Rally continues for soybeans, corn, wheat
Soybeans were sharply higher on commercial and technical buying. Contracts followed through on Monday and continued to bounce off of last week’s lows, supported by the strong demand and demand rationing. Rain is delaying early harvest activity in parts of Brazil and leading to condition concerns, and while conditions in Argentina have improved, timely rainfall will be needed in the coming weeks. The big questions hanging over South America are just how much was yield trimmed by the late start to planting and how much of an impact will La Nina have going forward. The trade is also watching domestic weather ahead of spring planting. The USDA’s Ag Outlook Forum is in mid-February, with prospective planting numbers out at the end of March. Soybean meal and oil were also supported by commercial buying.
Corn was sharply higher on commercial and technical buying. Corn also continued to come back from the recent lows, helped out by Ukraine capping corn exports at 24 million tons through the end of June following an agreement between Kyiv, grain groups, and livestock groups. Ukraine’s a competitor on the export market, so this will likely lead to further supply tightness in the U.S. and South America. Russia’s new export tariff on corn starts March 1st and also runs through June 30th. Corn is also watching weather in South America. The USDA’s attaché for Argentina now has production at 47 million tons, 500,000 less than the official USDA guess, but left exports unchanged for now. The office did raise Argentina’s sorghum export guess to 1.4 million tons on demand expectations for China. The delays in harvesting beans in Brazil will push back planting of their critical second corn crop. Tuesday morning, China bought 1,360,000 tons of U.S. corn, one of the largest on record, and unknown destinations picked up 102,800 tons, all for 2020/21 delivery. The USDA’s next set of supply and demand estimates is out February 9th, while quarterly grain stocks are due March 31st. Ethanol futures were mixed. The U.S. Energy Information Administration’s weekly ethanol production and supply numbers are out Wednesday.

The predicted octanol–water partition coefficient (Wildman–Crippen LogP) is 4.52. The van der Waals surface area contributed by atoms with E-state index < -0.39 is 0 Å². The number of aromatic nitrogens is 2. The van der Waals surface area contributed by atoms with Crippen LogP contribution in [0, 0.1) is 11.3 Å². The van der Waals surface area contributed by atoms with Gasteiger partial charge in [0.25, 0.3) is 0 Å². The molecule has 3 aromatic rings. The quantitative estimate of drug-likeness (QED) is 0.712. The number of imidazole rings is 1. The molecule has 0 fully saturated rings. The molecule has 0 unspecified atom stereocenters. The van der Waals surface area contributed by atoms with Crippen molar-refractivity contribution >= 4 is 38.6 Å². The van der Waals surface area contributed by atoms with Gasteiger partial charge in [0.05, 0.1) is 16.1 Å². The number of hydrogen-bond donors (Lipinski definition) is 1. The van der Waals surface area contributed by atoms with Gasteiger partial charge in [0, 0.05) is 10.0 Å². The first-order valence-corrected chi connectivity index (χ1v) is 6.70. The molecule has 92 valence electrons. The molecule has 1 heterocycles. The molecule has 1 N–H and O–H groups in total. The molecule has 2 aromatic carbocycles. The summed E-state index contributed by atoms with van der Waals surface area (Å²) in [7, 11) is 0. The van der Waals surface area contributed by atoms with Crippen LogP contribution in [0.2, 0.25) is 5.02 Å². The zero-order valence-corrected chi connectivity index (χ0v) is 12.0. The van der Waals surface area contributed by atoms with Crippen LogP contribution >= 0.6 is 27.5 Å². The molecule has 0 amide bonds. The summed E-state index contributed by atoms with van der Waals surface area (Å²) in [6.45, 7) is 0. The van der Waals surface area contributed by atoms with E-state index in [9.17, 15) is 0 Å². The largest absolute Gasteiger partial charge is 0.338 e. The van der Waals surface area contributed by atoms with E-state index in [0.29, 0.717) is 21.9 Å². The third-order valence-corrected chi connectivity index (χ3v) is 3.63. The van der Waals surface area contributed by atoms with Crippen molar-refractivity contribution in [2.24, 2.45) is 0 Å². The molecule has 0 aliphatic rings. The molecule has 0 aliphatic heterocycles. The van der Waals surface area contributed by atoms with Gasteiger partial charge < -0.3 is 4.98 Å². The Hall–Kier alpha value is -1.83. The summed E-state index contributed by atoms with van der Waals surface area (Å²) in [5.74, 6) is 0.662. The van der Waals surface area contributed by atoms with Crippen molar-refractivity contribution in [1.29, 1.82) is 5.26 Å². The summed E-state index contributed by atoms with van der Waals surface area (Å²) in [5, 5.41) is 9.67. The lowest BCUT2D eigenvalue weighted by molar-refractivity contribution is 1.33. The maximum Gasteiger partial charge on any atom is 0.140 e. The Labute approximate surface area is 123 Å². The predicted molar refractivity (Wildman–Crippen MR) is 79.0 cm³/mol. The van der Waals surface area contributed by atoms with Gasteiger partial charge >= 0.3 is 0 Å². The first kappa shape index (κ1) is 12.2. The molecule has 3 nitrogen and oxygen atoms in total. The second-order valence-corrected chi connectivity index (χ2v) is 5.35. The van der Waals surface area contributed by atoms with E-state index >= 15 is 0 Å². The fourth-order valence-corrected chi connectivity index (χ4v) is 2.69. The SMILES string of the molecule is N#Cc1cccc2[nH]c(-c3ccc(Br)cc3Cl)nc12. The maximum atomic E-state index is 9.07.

The wheat complex was sharply higher on commercial and technical buying. Russia has officially announced new export taxes, probably sending at least some business to the U.S., along with the European Union. The first round goes into effect February 15th, doubling on March 1st, and running through the end of June. Condition ratings for U.S. winter wheat are mixed, with the next set of USDA state crop weather stories out in late February. The trade is also monitoring overwintering conditions in the European Union and Black Sea region, along with harvest activity in Australia. The USDA’s attaché in Australia estimates 2020/21 wheat production at 31 million tons, compared to the official USDA guess of 30 million, and the drought ravaged 2019/20 total of 15.2 million tons. Exports are pegged at 21 million tons, compared to 9.136 million last marketing year. DTN says Japan is tendering for 60,715 tons of food wheat from Australia, while Algeria is in the market for 50,000 tons of milling wheat.